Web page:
Basics - Understanding Iso

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ISO (or International Standards Organisation) is the name by which different films (or these days digital sensors) sensitivity is measured. I?m going to tailor this article to digital cameras more than film but much of it goes for film in the same way.

Every camera has a base ISO level (usually ISO100 but can be ISO50 or even ISO200) the actual name of this level really doesn't matter it could be ISO1 it makes no odds, what is important to know is that it is this base level that is the least sensitive to light. It is also this base level that will give you the best image quality and the least noise (in film it would have been grain).

When you increase your ISO (step it up) you increase the sensors sensitivity to light (decreasing ISO decreases sensitivity). This increase in sensitivity is double the previous ISOs level. This is why the steps are usually ISO100, ISO200, ISO400,600 on up to 3200-6400 or even higher in top end cameras (This level is likely to increase over time with new technology so may well be out of date). What this means is that if it took 1/25 of a second to correctly expose an image at ISO100 then it would take 1/50 of a second at ISO 200 and 1/100 at ISO400 (you increase shutter speed with each increase of ISO).


The issue with increased ISO and the reason we don?t all always shoot at the highest ISO we have available (not always wanting fast shutter speeds aside) is that with the increase in sensitivity comes the problem of digital noise (that random pattern that can affect the image). Digital noise is the result of electrical interference between the photosites, more commonly called pixels, the more pixels you have on a sensor surface the more risk there is of noise (one of the reasons point and shoot cameras with small sensors suffer more than SLR?s with larger sensors). Better spaced pixels have less chance of interference so larger sensors (or lower pixel counts) usually produce less noise (although technology is improving the noise filters of cameras all the time).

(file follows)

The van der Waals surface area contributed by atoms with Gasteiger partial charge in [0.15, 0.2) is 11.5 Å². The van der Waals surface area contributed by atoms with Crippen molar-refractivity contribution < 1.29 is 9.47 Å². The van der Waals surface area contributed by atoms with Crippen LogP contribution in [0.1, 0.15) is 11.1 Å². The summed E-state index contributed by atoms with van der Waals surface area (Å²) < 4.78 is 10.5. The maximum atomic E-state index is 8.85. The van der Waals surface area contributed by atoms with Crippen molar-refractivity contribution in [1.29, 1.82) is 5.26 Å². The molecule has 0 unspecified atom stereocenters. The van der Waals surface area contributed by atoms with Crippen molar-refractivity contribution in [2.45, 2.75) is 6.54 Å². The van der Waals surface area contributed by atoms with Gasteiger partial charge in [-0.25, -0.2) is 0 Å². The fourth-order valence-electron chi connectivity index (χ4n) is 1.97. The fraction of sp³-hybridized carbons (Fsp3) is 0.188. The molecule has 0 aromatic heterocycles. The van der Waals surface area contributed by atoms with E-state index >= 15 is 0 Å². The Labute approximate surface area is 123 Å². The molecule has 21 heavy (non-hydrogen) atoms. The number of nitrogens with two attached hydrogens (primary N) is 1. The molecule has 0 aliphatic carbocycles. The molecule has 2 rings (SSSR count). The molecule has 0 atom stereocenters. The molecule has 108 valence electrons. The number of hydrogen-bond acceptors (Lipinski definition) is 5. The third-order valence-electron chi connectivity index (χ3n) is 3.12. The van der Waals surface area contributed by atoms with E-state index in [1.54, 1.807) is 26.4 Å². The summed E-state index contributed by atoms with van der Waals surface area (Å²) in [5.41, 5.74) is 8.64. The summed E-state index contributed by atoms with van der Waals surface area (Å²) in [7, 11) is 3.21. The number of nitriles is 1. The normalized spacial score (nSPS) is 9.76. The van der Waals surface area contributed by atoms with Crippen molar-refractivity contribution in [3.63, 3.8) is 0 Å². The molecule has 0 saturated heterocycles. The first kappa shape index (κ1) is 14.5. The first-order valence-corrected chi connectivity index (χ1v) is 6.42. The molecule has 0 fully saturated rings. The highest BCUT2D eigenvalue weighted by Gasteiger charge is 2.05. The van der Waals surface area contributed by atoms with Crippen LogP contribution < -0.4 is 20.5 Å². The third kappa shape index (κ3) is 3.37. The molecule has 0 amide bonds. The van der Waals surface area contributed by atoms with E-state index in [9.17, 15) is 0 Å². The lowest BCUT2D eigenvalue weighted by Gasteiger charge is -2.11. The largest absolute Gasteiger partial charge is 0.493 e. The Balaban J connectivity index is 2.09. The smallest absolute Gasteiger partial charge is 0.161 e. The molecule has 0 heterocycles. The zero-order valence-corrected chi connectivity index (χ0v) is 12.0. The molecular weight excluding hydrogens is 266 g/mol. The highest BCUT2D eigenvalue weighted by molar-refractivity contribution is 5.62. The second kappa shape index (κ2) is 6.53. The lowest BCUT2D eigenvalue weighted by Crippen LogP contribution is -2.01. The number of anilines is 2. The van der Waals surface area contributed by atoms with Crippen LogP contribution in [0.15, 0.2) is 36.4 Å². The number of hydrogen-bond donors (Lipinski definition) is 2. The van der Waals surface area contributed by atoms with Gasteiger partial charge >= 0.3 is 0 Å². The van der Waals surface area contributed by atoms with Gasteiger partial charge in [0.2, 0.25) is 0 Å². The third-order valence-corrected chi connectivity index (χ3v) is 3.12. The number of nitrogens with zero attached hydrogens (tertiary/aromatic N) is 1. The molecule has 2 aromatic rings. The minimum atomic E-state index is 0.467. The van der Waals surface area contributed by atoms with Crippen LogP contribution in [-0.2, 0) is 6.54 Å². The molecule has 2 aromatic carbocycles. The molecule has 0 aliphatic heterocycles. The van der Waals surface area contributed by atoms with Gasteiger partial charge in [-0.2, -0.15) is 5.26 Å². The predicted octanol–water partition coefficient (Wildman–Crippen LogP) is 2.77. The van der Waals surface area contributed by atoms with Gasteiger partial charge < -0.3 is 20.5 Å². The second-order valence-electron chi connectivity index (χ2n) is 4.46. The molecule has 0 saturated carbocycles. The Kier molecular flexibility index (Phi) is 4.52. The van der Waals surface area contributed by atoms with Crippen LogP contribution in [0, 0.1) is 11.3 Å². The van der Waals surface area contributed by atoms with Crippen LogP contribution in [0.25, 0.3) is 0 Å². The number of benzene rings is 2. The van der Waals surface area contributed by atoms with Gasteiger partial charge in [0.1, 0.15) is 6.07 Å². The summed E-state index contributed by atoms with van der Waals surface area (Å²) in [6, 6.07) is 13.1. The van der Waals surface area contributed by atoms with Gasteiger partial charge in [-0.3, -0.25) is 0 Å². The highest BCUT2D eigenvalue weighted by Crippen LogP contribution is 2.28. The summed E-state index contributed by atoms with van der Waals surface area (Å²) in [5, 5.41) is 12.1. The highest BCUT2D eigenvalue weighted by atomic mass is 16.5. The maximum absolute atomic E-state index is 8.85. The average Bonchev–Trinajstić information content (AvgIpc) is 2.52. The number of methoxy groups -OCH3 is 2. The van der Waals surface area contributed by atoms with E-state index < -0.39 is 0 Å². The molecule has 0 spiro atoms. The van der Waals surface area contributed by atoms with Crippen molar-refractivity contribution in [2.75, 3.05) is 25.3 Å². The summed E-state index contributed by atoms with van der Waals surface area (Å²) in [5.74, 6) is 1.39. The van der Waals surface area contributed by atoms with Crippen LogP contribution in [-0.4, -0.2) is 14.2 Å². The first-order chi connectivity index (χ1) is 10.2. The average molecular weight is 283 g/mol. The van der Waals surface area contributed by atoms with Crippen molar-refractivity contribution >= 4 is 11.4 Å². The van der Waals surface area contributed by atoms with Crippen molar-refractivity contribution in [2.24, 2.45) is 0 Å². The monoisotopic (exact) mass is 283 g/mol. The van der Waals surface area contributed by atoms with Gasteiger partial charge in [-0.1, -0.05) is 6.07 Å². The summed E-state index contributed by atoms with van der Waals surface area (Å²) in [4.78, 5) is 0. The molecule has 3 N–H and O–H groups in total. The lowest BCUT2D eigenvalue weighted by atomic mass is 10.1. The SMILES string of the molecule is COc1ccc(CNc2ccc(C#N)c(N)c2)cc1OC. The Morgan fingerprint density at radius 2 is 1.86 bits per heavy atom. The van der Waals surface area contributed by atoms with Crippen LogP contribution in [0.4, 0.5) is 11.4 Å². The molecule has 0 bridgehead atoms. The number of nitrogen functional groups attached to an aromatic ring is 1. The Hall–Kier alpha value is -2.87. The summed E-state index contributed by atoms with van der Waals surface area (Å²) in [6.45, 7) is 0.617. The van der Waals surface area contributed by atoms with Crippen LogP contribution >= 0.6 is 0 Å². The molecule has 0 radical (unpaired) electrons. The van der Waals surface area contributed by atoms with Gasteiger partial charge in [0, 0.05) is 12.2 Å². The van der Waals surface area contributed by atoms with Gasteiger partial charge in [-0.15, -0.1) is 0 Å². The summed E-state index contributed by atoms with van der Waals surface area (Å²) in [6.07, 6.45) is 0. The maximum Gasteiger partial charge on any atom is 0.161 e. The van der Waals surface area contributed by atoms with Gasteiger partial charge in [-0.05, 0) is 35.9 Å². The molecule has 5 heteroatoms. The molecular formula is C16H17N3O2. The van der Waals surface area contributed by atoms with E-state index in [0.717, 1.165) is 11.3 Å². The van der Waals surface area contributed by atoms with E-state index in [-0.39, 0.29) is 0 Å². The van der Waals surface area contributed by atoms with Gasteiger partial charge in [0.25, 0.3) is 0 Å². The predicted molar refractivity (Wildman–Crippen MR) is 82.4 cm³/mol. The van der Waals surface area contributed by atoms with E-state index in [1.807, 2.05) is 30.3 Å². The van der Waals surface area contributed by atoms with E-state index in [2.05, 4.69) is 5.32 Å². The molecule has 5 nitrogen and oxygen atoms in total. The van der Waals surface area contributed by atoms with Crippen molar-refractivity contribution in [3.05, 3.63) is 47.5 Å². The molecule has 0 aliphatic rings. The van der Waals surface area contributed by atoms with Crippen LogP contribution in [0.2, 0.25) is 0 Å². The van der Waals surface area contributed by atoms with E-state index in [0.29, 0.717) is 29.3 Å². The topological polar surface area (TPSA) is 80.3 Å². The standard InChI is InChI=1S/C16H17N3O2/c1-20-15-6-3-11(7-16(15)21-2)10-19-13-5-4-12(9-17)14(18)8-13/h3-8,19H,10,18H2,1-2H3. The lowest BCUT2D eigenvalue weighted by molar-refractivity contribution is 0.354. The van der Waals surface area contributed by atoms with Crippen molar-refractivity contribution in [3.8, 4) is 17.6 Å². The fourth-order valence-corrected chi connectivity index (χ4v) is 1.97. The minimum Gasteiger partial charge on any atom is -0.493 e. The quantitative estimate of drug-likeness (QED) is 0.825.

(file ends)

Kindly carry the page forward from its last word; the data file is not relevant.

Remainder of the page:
Last note

Lower ISO means less sensitivity to light but better image quality (IQ), higher ISO means greater sensitivity to light but at the risk of more noise.

I hope this was informative, I know it was shorter than many of my basic articles while at the same time being slightly more technical. I advise reading this article in conjunction with our other basic articles ? Understanding Aperture, Understanding Shutter Speed and Understanding Exposure. I have not included details of when to use different ISO?s as I personally think it is up to you to know what works best, I would not presume to know what you wish to achieve with your photos.

If you found this article of use please share it with your friends, and let me know what you liked. If you found any mistakes or have any advice I should include please contact me via the feedback link at the top of this page.

Ashley Beolens Sorry no photos at the moment I may add some to show noise at a later date